Since the shelves are crowded with titles in the preparing-for-the-new-baby genre, choose this only if there is room for one...

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JUST PERFECT

Searching for a new family member, a little boy considers a number of animal choices before finding something "just perfect."

“Mommy, Daddy and I made three, but we thought we might like four.” Cuddled between his mother and father on the porch swing, this observant child narrates the story of finding an addition to the family. With a spare storyline and rich, warm illustrations, Marinsky parades through a number of ill-fitting animal choices. The dog sheds too much. Walking the turtle takes too long. The litany of unsatisfactory animals quickly veers into the absurd with a dolphin swimming in the living room and the kitchen being destroyed by an octopus. The young boy, found in every picture, personally witnesses the reason each animal is not selected. At last, the perfect addition is found, in the person of a baby sibling the little boy addresses directly. The combination of text and image may confuse, as it slips in and out of the surreal. Overall, the whole book has a calm tone, and there is a gentle kindness in the older brother that appeals; in the last picture, he reads an animal book to the new baby.

Since the shelves are crowded with titles in the preparing-for-the-new-baby genre, choose this only if there is room for one with its sophisticated tone in both voice and image. (Picture book. 3-5)

Pub Date: Oct. 4, 2012

ISBN: 978-1-56792-428-2

Page Count: 34

Publisher: Godine

Review Posted Online: Aug. 5, 2012

Kirkus Reviews Issue: Sept. 1, 2012

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Plotless and pointless, the book clearly exists only because its celebrity author wrote it.

YOUR BABY'S FIRST WORD WILL BE DADA

A succession of animal dads do their best to teach their young to say “Dada” in this picture-book vehicle for Fallon.

A grumpy bull says, “DADA!”; his calf moos back. A sad-looking ram insists, “DADA!”; his lamb baas back. A duck, a bee, a dog, a rabbit, a cat, a mouse, a donkey, a pig, a frog, a rooster, and a horse all fail similarly, spread by spread. A final two-spread sequence finds all of the animals arrayed across the pages, dads on the verso and children on the recto. All the text prior to this point has been either iterations of “Dada” or animal sounds in dialogue bubbles; here, narrative text states, “Now everybody get in line, let’s say it together one more time….” Upon the turn of the page, the animal dads gaze round-eyed as their young across the gutter all cry, “DADA!” (except the duckling, who says, “quack”). Ordóñez's illustrations have a bland, digital look, compositions hardly varying with the characters, although the pastel-colored backgrounds change. The punch line fails from a design standpoint, as the sudden, single-bubble chorus of “DADA” appears to be emanating from background features rather than the baby animals’ mouths (only some of which, on close inspection, appear to be open). It also fails to be funny.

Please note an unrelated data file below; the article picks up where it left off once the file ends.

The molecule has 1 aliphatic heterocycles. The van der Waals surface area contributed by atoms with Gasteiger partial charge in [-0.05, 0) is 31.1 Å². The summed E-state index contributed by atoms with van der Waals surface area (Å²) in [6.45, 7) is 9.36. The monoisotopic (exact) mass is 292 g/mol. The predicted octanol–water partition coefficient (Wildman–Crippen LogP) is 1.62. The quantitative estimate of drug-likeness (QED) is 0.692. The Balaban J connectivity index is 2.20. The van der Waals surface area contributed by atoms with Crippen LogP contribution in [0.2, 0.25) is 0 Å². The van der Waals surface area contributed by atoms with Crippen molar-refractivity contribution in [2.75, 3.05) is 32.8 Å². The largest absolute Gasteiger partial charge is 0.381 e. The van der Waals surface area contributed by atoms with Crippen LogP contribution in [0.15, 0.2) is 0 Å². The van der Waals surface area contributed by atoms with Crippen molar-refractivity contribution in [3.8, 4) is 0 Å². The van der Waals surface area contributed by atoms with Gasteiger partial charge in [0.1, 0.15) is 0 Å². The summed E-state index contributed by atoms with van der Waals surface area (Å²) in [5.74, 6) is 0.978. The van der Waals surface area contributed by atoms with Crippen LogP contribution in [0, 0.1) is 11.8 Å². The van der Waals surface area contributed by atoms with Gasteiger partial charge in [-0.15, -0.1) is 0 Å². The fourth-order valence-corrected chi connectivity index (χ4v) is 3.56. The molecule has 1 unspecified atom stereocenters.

Plotless and pointless, the book clearly exists only because its celebrity author wrote it. (Picture book. 3-5)

Pub Date: June 9, 2015

ISBN: 978-1-250-00934-0

Page Count: 32

Publisher: Feiwel & Friends

Review Posted Online: April 15, 2015

Kirkus Reviews Issue: May 1, 2015

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Though it looks like a book for longed-for children, it’s really for their parents.

TO THE MOON AND BACK FOR YOU

A poetic ode to women who became mothers despite the challenges they faced.

Whether navigating the roughest seas, crossing the hottest deserts, or pushing through painful brambles, the mothers in this book know their long, hard journeys were worth the effort. There might have been failure and doubt, but now that it’s all over, they know they’d “do it all over again. For you.” First-person narration expresses in metaphor the extraordinary lengths some mothers will go to achieve their dream of holding a child in their arms. Sentimental and flowery, the text is broad enough to apply to the journeys of many mothers—even though the text is gender neutral, the illustrations clearly center the mother’s experience. At times another figure, often male-presenting, is shown alongside a mother. Soft, jewel-toned illustrations peppered with textures depict families with a variety of skin tones and hair colors/textures. The assortment of mothers shown demonstrates the universality of the message, but it also contributes to the absence of a strong visual throughline. In the concluding author’s note, Serhant shares her personal struggle to conceive her child, which included fertility treatments and IVF. Ultimately, although the sentiment is lovely, the message is too abstract to be understood by children and will be better received and appreciated by parents.

Though it looks like a book for longed-for children, it’s really for their parents. (Picture book. 3-5)

Pub Date: March 24, 2020

ISBN: 978-0-593-17388-6

Page Count: 32

Publisher: Random House

Review Posted Online: Dec. 22, 2019

Kirkus Reviews Issue: Jan. 15, 2020

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